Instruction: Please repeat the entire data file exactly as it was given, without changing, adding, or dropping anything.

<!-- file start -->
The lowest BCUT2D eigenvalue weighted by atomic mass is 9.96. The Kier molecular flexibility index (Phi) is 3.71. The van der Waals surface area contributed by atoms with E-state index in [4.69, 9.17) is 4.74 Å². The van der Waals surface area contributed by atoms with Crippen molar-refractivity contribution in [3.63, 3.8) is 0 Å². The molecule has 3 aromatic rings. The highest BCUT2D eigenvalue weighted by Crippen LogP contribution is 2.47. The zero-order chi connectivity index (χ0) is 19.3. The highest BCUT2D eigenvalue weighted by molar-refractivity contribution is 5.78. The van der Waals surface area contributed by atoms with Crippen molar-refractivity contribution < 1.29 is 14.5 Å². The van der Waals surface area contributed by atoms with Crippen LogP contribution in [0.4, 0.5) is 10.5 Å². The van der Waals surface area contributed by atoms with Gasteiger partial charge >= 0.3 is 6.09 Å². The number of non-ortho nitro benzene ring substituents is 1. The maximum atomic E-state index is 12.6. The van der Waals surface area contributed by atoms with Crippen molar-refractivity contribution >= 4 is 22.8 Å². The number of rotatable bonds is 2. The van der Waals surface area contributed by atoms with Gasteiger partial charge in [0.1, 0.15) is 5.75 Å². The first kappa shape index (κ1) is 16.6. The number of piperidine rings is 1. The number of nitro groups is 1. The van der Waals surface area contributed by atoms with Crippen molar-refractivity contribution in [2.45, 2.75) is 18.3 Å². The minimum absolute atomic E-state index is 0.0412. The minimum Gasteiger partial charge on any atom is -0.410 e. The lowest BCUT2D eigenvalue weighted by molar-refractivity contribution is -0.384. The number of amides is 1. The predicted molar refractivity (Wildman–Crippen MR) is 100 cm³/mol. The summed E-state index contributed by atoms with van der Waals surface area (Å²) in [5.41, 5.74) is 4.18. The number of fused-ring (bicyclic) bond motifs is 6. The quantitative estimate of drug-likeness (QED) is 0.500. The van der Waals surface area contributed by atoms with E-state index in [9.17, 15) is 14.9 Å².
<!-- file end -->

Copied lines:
The lowest BCUT2D eigenvalue weighted by atomic mass is 9.96. The Kier molecular flexibility index (Phi) is 3.71. The van der Waals surface area contributed by atoms with E-state index in [4.69, 9.17) is 4.74 Å². The van der Waals surface area contributed by atoms with Crippen molar-refractivity contribution in [3.63, 3.8) is 0 Å². The molecule has 3 aromatic rings. The highest BCUT2D eigenvalue weighted by Crippen LogP contribution is 2.47. The zero-order chi connectivity index (χ0) is 19.3. The highest BCUT2D eigenvalue weighted by molar-refractivity contribution is 5.78. The van der Waals surface area contributed by atoms with Crippen molar-refractivity contribution < 1.29 is 14.5 Å². The van der Waals surface area contributed by atoms with Crippen LogP contribution in [0.4, 0.5) is 10.5 Å². The van der Waals surface area contributed by atoms with Gasteiger partial charge >= 0.3 is 6.09 Å². The number of non-ortho nitro benzene ring substituents is 1. The maximum atomic E-state index is 12.6. The van der Waals surface area contributed by atoms with Crippen molar-refractivity contribution >= 4 is 22.8 Å². The number of rotatable bonds is 2. The van der Waals surface area contributed by atoms with Gasteiger partial charge in [0.1, 0.15) is 5.75 Å². The first kappa shape index (κ1) is 16.6. The number of piperidine rings is 1. The number of nitro groups is 1. The van der Waals surface area contributed by atoms with Crippen molar-refractivity contribution in [2.45, 2.75) is 18.3 Å². The minimum absolute atomic E-state index is 0.0412. The minimum Gasteiger partial charge on any atom is -0.410 e. The lowest BCUT2D eigenvalue weighted by molar-refractivity contribution is -0.384. The number of amides is 1. The predicted molar refractivity (Wildman–Crippen MR) is 100 cm³/mol. The summed E-state index contributed by atoms with van der Waals surface area (Å²) in [5.41, 5.74) is 4.18. The number of fused-ring (bicyclic) bond motifs is 6. The quantitative estimate of drug-likeness (QED) is 0.500. The van der Waals surface area contributed by atoms with E-state index in [9.17, 15) is 14.9 Å².